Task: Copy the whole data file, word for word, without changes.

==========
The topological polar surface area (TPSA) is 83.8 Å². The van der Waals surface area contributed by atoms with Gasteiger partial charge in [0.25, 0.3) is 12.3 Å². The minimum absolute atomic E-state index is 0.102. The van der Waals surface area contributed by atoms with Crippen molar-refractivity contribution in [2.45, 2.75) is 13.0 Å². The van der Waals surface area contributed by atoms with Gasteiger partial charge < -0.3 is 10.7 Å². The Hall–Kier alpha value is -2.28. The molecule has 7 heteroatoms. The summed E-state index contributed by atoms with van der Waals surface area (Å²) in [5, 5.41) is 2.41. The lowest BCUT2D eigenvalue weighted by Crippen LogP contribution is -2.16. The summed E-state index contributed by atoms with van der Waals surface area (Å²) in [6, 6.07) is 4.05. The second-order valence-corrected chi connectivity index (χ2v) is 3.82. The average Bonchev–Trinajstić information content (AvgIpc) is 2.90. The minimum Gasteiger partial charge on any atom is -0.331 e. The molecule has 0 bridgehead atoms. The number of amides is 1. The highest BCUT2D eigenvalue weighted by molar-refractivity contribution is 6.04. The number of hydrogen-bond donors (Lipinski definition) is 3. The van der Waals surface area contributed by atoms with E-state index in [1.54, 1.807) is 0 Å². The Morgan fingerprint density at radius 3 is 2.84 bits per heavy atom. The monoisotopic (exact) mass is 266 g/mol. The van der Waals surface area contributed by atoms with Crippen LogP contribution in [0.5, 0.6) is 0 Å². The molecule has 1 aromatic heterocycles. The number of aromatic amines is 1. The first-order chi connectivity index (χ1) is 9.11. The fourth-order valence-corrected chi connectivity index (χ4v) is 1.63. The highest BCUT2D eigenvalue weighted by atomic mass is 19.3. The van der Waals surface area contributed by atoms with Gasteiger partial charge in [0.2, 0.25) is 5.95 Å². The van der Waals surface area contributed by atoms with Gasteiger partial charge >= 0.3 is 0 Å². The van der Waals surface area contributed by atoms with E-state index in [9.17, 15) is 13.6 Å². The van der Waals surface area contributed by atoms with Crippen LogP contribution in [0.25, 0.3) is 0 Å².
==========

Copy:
The topological polar surface area (TPSA) is 83.8 Å². The van der Waals surface area contributed by atoms with Gasteiger partial charge in [0.25, 0.3) is 12.3 Å². The minimum absolute atomic E-state index is 0.102. The van der Waals surface area contributed by atoms with Crippen molar-refractivity contribution in [2.45, 2.75) is 13.0 Å². The van der Waals surface area contributed by atoms with Gasteiger partial charge < -0.3 is 10.7 Å². The Hall–Kier alpha value is -2.28. The molecule has 7 heteroatoms. The summed E-state index contributed by atoms with van der Waals surface area (Å²) in [5, 5.41) is 2.41. The lowest BCUT2D eigenvalue weighted by Crippen LogP contribution is -2.16. The summed E-state index contributed by atoms with van der Waals surface area (Å²) in [6, 6.07) is 4.05. The second-order valence-corrected chi connectivity index (χ2v) is 3.82. The average Bonchev–Trinajstić information content (AvgIpc) is 2.90. The minimum Gasteiger partial charge on any atom is -0.331 e. The molecule has 0 bridgehead atoms. The number of amides is 1. The highest BCUT2D eigenvalue weighted by molar-refractivity contribution is 6.04. The number of hydrogen-bond donors (Lipinski definition) is 3. The van der Waals surface area contributed by atoms with E-state index in [1.54, 1.807) is 0 Å². The Morgan fingerprint density at radius 3 is 2.84 bits per heavy atom. The monoisotopic (exact) mass is 266 g/mol. The van der Waals surface area contributed by atoms with Crippen LogP contribution in [0.5, 0.6) is 0 Å². The molecule has 1 aromatic heterocycles. The number of aromatic amines is 1. The first-order chi connectivity index (χ1) is 9.11. The fourth-order valence-corrected chi connectivity index (χ4v) is 1.63. The highest BCUT2D eigenvalue weighted by atomic mass is 19.3. The van der Waals surface area contributed by atoms with Gasteiger partial charge in [0.2, 0.25) is 5.95 Å². The van der Waals surface area contributed by atoms with Gasteiger partial charge >= 0.3 is 0 Å². The van der Waals surface area contributed by atoms with E-state index in [9.17, 15) is 13.6 Å². The van der Waals surface area contributed by atoms with Crippen LogP contribution in [0.25, 0.3) is 0 Å².